In addition to all the elements we've discussed so far, a successful negligent supervision claim means showing that your child's injury was a foreseeable result of the caregiver's wrongful conduct.
It's not enough that someone monitoring your child was negligent if your child's injury wasn't related to the lack of adequate supervision. For example, suppose a ten-year-old child falls and breaks an arm while getting out of the shower. In that case, even a babysitter who was drinking alcohol on the back porch probably won't be liable for negligent supervision, since it's likely reasonable for a ten-year-old to be in the bathroom alone, unsupervised. Here, the injury isn't a foreseeable result of the babysitter's negligence.
In contrast, if a daycare provider allows a child to swim in a pool during a storm and lightning strikes the water, injuring the child, that care provider will probably be liable for the child's harm. Electrocution is a foreseeable outcome of swimming in a pool during a storm. The care provider's reckless decision to allow the child to swim at such a dangerous time was a direct (and foreseeable) cause of the child's injury.
Other examples where a caregiver's negligence will probably be linked to foreseeable injury include:
Anyone who agrees to care for your child in your absence can be held responsible for negligent supervision, including:
It's important to note that liability for negligent supervision can come at both the individual and organizational levels. So if an employee of a youth organization is liable for negligent supervision, the organization itself will likely also be on the legal hook for the employee's negligence. Learn more about business versus employee liability for injuries.
Child supervision is not a "one size fits all" proposition. Every care scenario is unique, and what's appropriate depends on a variety of factors, but a few general standards often apply:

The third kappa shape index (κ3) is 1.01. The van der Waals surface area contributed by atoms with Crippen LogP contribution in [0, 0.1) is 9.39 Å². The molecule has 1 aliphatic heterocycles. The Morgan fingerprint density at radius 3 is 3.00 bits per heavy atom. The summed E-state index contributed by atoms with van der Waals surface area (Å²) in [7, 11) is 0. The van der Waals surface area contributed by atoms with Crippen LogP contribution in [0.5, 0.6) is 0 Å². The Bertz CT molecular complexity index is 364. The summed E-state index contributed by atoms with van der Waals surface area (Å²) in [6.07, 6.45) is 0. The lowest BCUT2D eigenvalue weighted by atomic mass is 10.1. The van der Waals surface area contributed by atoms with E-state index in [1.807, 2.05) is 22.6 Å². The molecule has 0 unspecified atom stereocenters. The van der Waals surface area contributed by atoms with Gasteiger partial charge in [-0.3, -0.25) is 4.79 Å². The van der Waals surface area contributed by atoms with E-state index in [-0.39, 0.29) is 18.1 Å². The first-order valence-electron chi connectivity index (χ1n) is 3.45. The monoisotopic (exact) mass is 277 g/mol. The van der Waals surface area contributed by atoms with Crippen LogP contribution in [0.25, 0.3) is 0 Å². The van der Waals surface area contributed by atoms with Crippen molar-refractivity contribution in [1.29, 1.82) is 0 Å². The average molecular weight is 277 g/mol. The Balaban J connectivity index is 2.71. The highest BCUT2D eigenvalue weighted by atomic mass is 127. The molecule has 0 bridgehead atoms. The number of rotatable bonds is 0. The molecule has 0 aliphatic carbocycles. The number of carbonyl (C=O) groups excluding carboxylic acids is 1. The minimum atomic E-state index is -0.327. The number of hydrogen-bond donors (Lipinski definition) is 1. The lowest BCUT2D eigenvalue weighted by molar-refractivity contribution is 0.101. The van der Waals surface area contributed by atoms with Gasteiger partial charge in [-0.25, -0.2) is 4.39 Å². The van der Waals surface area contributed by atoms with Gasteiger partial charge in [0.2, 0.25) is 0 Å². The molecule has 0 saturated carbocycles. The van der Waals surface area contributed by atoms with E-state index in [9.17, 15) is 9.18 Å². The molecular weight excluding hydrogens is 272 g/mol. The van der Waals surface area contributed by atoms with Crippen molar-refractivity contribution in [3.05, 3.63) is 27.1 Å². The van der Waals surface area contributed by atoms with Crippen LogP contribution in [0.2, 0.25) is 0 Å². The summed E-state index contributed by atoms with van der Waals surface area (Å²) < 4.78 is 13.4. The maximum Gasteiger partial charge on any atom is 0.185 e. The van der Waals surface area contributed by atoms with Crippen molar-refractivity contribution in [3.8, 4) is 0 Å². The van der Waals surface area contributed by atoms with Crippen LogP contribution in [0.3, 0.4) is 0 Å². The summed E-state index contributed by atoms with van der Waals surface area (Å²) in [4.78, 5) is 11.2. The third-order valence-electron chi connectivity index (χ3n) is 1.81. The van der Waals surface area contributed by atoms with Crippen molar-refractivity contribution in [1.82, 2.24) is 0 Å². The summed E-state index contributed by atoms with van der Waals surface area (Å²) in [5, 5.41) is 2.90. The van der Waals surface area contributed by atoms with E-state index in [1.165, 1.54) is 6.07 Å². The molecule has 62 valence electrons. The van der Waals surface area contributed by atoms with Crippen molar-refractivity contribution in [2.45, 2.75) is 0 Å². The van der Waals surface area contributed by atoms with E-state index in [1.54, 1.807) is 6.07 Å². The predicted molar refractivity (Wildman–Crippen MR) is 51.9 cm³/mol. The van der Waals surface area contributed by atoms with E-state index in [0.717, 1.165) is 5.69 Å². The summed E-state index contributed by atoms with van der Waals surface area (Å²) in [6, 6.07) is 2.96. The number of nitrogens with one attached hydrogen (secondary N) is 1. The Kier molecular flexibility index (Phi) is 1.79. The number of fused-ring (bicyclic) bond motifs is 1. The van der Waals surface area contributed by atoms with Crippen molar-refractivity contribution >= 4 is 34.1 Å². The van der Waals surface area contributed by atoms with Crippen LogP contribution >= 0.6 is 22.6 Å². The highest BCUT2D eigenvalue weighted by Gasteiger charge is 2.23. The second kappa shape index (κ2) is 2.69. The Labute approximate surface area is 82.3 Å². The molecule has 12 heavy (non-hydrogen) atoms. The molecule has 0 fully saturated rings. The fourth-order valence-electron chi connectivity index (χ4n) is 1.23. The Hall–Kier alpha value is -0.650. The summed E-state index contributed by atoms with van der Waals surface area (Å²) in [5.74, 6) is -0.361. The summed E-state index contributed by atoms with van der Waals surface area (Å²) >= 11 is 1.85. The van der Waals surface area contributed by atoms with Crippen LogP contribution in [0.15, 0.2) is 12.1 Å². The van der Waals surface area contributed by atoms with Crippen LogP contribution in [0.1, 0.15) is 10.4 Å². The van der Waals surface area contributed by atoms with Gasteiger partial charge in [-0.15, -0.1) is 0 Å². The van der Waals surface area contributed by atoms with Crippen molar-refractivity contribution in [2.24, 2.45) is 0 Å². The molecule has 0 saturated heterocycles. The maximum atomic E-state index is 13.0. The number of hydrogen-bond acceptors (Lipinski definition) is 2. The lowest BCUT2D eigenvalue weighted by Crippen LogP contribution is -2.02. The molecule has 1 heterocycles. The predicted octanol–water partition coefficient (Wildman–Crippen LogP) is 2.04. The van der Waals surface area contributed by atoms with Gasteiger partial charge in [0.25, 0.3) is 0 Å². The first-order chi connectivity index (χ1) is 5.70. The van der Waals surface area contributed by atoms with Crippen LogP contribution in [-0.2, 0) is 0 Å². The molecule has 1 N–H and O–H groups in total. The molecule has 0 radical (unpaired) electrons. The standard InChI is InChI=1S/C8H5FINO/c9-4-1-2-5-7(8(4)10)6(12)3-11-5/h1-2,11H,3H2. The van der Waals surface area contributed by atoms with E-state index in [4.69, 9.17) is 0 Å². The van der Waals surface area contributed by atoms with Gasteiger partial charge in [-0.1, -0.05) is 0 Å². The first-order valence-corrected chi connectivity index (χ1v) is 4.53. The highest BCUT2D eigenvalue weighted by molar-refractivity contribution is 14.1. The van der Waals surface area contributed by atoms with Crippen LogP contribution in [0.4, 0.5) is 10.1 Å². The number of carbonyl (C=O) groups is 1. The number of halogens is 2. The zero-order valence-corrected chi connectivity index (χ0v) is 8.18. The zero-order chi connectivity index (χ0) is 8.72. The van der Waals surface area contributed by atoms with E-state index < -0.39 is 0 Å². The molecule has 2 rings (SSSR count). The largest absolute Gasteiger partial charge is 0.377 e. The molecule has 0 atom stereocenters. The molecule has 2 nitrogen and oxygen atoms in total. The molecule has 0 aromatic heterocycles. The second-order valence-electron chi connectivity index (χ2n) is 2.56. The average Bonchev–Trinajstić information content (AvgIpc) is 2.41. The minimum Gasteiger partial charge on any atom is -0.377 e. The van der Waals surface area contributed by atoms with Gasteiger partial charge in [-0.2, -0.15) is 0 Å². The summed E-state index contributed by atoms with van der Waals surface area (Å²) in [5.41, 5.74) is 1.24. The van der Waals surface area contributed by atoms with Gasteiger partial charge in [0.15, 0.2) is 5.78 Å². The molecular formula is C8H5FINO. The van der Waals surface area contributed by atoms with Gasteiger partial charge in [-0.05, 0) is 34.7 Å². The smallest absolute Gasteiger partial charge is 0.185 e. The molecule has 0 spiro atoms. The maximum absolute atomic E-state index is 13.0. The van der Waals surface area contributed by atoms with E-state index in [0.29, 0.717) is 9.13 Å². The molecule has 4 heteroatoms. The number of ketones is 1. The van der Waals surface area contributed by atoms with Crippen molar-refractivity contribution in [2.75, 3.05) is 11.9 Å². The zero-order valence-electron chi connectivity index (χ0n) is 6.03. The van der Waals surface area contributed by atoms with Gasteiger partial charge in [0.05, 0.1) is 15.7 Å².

As touched on above, your negligent supervision case might be strengthened by the testimony of a qualified expert who can discuss commonly-accepted standards and practices in the relevant childcare field (especially if your case involves a licensed care facility or provider). This kind of witness can also provide an expert opinion on exactly how the provider fell short in your case.
One of the most common causes of negligent supervision is a "child-to-caregiver ratio" that's out of balance—failing to provide enough caregivers to handle the number of children being supervised. Organizations (like schools and daycares) that monitor large groups of children have a duty not to take on more children than they can handle.
If an organization accepts more children than it can responsibly provide care for, and a child is hurt due to a lack of supervision, that organization can be held legally responsible.
When you leave your child in someone else's care, whether at school, as part of a sport or other activity, or with a babysitter, you expect your child to be kept safe. Accidents happen even under the most vigilant attention. But if your child is injured due to a caregiver's negligence, you might want to discuss your situation with a lawyer.
A negligent supervision lawsuit isn't usually the kind of legal matter you want to try handling on your own. The challenges of proving your case (including finding the right expert witness) and negotiating a settlement (all while preparing for trial) mean having a legal professional on your side is the best way to ensure a fair result. Learn more about how a personal injury lawyer can help and get tips on finding the right lawyer for you and your case.